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Legacy
Nova Scotia Woodlot Owners and Operators Association
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"For in the true nature
of things, if we rightly
consider, every green
tree is far more glorious
than if it were made of
gold and silver."
-- Martin Luther
 
Welcome, farmers! 

Starting this month, NSWOOA will be sending its digital newsletter, Legacy, to members and friends of the Nova Scotia Federation of Agriculture.

 

Like NSWOOA, the Federation is deeply concerned about ensuring

a high quality of life and sustainable use of natural resources in rural Nova Scotia. The NSFA describes its main goal as "building farm businesses that are financially viable, ecologically sound and socially responsible."

 

The Nova Scotia Federation of Agriculture brings together more than 2,400 businesses that account for more than 90% of all agricultural production in the province. Collectively, NSFA members own at least 10 percent -- and perhaps as much as 25 percent -- of the small private forestland in Nova Scotia.

 

Farmers, like forest landowners and small contractors, know that woodlots are under-performing assets. Poor markets, government policies and past management decisions have combined to limit the returns from forest ownership and made it difficult to exercise good stewardship. Together, we will be exploring ways to increase the profitability of actively managed forests while ensuring that all of the values of our woodlands -- ecological, social, and economic -- are preserved for future generations.

 

Visit us on Facebook
If you're interested in the latest news about forestry, visit the association's Facebook page. You'll find stories ranging from regulatory changes and political developments to the latest in Canadian and international silvicultural research.

Check it out at:
https://www.facebook.com/NSWOOA
  
Death in the forest
 
By Joe Rankin
Forests for Maine's Future
  
Most of us have, at one time or another, compared a forest of lofty trees to a cathedral. But that's an illusion, says Kevin Smith, a forest pathologist and researcher at the U.S. Forest Service's Northern Research Station in New Hampshire.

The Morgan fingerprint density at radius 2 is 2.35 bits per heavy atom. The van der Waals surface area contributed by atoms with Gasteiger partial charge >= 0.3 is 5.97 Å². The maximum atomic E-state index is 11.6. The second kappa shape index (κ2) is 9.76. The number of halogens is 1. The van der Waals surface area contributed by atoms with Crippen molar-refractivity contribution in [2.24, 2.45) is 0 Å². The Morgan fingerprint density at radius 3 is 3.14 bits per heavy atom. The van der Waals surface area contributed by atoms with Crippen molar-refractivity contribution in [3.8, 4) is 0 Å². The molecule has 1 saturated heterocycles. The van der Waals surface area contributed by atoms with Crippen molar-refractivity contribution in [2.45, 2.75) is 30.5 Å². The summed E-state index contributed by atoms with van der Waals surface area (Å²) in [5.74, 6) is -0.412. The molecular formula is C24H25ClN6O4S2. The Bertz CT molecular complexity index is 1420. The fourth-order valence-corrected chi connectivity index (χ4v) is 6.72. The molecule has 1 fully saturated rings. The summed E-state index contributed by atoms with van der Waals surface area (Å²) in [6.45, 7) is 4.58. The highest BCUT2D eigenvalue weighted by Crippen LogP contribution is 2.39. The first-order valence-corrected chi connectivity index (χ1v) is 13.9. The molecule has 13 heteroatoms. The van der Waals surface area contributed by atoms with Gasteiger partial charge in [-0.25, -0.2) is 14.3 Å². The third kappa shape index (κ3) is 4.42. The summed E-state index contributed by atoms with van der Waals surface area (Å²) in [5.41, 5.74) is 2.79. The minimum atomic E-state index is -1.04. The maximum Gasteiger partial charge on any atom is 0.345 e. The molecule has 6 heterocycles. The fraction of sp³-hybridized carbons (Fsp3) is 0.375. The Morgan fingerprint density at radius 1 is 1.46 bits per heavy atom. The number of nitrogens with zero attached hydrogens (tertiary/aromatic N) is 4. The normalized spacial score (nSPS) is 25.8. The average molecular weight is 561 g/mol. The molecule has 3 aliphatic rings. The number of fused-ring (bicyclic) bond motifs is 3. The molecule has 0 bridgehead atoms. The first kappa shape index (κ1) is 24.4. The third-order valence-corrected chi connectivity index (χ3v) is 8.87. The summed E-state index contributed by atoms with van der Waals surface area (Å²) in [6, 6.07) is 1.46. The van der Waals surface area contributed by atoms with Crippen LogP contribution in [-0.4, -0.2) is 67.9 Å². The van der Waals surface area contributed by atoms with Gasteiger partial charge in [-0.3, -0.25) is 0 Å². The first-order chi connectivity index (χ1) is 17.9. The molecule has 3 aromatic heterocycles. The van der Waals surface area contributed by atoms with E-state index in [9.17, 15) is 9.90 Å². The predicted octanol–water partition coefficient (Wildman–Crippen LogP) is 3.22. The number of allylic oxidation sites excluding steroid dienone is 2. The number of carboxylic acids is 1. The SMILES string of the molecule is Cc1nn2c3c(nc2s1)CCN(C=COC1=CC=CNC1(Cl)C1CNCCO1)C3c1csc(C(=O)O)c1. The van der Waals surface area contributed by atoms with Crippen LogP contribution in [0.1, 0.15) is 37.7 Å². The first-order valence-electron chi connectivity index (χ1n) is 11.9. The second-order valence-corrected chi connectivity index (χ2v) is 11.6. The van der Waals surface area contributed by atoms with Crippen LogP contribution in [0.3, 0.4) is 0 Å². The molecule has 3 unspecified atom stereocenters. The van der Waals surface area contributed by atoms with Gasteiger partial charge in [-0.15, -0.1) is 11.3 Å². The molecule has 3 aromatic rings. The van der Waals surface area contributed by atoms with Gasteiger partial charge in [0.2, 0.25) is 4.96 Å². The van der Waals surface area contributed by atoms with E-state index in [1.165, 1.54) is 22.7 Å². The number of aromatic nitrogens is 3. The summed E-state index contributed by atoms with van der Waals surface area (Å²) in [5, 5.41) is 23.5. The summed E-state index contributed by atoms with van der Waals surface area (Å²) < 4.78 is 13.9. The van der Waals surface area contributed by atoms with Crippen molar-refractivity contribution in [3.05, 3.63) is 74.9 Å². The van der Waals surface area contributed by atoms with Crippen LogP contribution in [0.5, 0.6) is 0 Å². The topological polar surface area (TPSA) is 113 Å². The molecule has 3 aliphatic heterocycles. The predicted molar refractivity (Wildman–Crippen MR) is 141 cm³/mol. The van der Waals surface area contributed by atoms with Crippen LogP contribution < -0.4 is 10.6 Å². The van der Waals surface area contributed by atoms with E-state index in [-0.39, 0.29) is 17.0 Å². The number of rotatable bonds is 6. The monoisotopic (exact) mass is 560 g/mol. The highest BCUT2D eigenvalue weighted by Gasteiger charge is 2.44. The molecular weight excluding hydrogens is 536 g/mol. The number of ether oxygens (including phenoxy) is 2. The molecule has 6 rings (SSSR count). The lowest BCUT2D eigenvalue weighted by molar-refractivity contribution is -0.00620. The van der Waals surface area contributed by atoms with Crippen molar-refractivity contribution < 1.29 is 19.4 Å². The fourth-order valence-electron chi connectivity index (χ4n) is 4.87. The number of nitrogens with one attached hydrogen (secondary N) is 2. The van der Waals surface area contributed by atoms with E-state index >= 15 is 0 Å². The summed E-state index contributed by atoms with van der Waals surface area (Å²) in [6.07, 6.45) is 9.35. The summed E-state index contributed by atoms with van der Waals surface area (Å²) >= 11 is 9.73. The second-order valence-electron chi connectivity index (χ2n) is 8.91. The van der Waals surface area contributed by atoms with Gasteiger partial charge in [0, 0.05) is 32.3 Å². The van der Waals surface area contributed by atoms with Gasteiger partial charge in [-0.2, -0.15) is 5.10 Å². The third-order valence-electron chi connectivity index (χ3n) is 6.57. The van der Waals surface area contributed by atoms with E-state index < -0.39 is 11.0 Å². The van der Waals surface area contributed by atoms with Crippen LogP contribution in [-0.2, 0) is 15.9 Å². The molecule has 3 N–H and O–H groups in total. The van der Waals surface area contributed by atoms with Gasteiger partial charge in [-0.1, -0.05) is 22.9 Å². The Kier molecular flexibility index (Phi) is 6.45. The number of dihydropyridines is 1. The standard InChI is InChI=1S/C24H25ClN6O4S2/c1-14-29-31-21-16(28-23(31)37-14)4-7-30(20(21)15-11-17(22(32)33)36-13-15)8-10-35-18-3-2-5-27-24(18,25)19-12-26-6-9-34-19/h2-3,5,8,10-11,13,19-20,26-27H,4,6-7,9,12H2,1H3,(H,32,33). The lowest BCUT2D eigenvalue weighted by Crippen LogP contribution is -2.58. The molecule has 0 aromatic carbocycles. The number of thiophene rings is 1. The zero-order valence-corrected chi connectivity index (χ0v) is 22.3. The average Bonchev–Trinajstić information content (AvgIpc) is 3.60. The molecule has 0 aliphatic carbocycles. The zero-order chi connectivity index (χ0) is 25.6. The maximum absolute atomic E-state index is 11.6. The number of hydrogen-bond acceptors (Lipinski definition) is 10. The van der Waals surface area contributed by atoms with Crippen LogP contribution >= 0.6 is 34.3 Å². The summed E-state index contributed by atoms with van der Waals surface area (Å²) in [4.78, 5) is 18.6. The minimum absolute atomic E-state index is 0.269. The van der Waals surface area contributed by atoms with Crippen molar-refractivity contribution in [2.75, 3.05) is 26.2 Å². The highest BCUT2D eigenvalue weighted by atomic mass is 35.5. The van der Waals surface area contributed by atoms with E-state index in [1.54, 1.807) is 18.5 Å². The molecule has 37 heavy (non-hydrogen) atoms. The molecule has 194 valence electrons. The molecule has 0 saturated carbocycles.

"It's very competitive. And it's definitely life and death," Smith said.
  
There are, of course, very long-lived trees. Bristlecone pines, for instance, are believed to be the oldest living things, at just under 5,000 years. But, eventually, they too will die. 
  
End game    
  
 "It's difficult, if not impossible, to find a tree that has not been wounded in some way," said William Ostrofsky, forest pathologist with the Maine Forest Service. "In fact, if you want to extrapolate further, all trees have branches and all trees shed branches naturally. And you can consider that as a wound too, because it's an avenue of dead material that goes to the core of the tree ... So it's unavoidable that trees are going to become wounded, but their strategy is that with each year with that new annual ring they're building new material all the time and so they can keep ahead of a lot of these wounds, sometimes for decades."

A tree walls off an injury and works to stop the spread of decay and infection with chemicals, then grows around it, confining the damage. It's called compartmentalization.
  
Trees vary in how good they are at containing isolating wounds and containing rot. Smith notes that osage orange and black locust "invest a lot in those chemicals to resist decay." But, he notes again, "part of the beauty of nature is that eventually some fungus or a group of fungi will be able to break it down."
  
Ostrofsky adds that some trees, like white birch and aspen, are especially poor compartmentalizers. Generally those are the trees that are the first to grow on disturbed land, those with "live fast, die young" embedded in their genetic code. Others, especially shade-tolerant species like sugar maple, are much better at containing decay.
  
"They put a lot of their life's energy into protection mechanisms and barrier zones and chemicals that limit the spread of decay," said Ostrofsky. "That's why we can tap sugar maples for syrup, because the tree is so well adapted to confining tree decay."